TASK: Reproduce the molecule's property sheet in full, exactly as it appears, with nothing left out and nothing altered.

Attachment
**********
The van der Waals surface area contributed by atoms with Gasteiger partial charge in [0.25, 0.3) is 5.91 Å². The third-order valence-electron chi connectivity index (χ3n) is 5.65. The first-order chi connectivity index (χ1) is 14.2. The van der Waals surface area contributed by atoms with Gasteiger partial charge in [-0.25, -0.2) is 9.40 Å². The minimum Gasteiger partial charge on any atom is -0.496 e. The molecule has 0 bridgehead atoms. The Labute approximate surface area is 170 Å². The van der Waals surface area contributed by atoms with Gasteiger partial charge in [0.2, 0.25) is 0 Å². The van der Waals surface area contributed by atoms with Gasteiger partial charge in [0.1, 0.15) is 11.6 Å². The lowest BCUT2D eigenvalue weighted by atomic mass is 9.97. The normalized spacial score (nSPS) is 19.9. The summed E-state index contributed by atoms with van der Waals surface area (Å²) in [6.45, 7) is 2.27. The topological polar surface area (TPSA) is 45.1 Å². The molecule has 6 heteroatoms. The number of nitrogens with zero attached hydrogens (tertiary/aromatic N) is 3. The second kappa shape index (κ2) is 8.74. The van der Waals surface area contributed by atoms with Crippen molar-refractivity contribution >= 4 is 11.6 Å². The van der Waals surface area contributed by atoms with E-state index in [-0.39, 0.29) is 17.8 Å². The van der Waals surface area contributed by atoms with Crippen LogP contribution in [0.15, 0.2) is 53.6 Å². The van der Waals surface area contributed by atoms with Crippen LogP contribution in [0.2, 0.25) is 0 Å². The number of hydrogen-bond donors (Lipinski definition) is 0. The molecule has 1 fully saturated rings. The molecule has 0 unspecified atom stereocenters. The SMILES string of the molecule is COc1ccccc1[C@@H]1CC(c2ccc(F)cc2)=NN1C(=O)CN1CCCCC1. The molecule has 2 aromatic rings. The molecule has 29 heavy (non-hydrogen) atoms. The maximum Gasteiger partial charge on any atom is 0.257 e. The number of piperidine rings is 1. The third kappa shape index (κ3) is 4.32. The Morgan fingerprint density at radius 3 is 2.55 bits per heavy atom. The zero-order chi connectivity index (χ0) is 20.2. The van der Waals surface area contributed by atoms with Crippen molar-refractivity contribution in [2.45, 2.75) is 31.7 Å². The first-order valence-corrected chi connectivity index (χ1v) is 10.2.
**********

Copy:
The van der Waals surface area contributed by atoms with Gasteiger partial charge in [0.25, 0.3) is 5.91 Å². The third-order valence-electron chi connectivity index (χ3n) is 5.65. The first-order chi connectivity index (χ1) is 14.2. The van der Waals surface area contributed by atoms with Gasteiger partial charge in [-0.25, -0.2) is 9.40 Å². The minimum Gasteiger partial charge on any atom is -0.496 e. The molecule has 0 bridgehead atoms. The Labute approximate surface area is 170 Å². The van der Waals surface area contributed by atoms with Gasteiger partial charge in [0.2, 0.25) is 0 Å². The van der Waals surface area contributed by atoms with Gasteiger partial charge in [0.1, 0.15) is 11.6 Å². The lowest BCUT2D eigenvalue weighted by atomic mass is 9.97. The normalized spacial score (nSPS) is 19.9. The summed E-state index contributed by atoms with van der Waals surface area (Å²) in [6.45, 7) is 2.27. The topological polar surface area (TPSA) is 45.1 Å². The molecule has 6 heteroatoms. The number of nitrogens with zero attached hydrogens (tertiary/aromatic N) is 3. The second kappa shape index (κ2) is 8.74. The van der Waals surface area contributed by atoms with Crippen molar-refractivity contribution >= 4 is 11.6 Å². The van der Waals surface area contributed by atoms with E-state index in [-0.39, 0.29) is 17.8 Å². The van der Waals surface area contributed by atoms with Crippen LogP contribution in [0.15, 0.2) is 53.6 Å². The van der Waals surface area contributed by atoms with Crippen LogP contribution in [0.2, 0.25) is 0 Å². The number of hydrogen-bond donors (Lipinski definition) is 0. The molecule has 1 fully saturated rings. The molecule has 0 unspecified atom stereocenters. The SMILES string of the molecule is COc1ccccc1[C@@H]1CC(c2ccc(F)cc2)=NN1C(=O)CN1CCCCC1. The molecule has 2 aromatic rings. The molecule has 29 heavy (non-hydrogen) atoms. The maximum Gasteiger partial charge on any atom is 0.257 e. The number of piperidine rings is 1. The third kappa shape index (κ3) is 4.32. The Morgan fingerprint density at radius 3 is 2.55 bits per heavy atom. The zero-order chi connectivity index (χ0) is 20.2. The van der Waals surface area contributed by atoms with Crippen molar-refractivity contribution in [2.45, 2.75) is 31.7 Å². The first-order valence-corrected chi connectivity index (χ1v) is 10.2.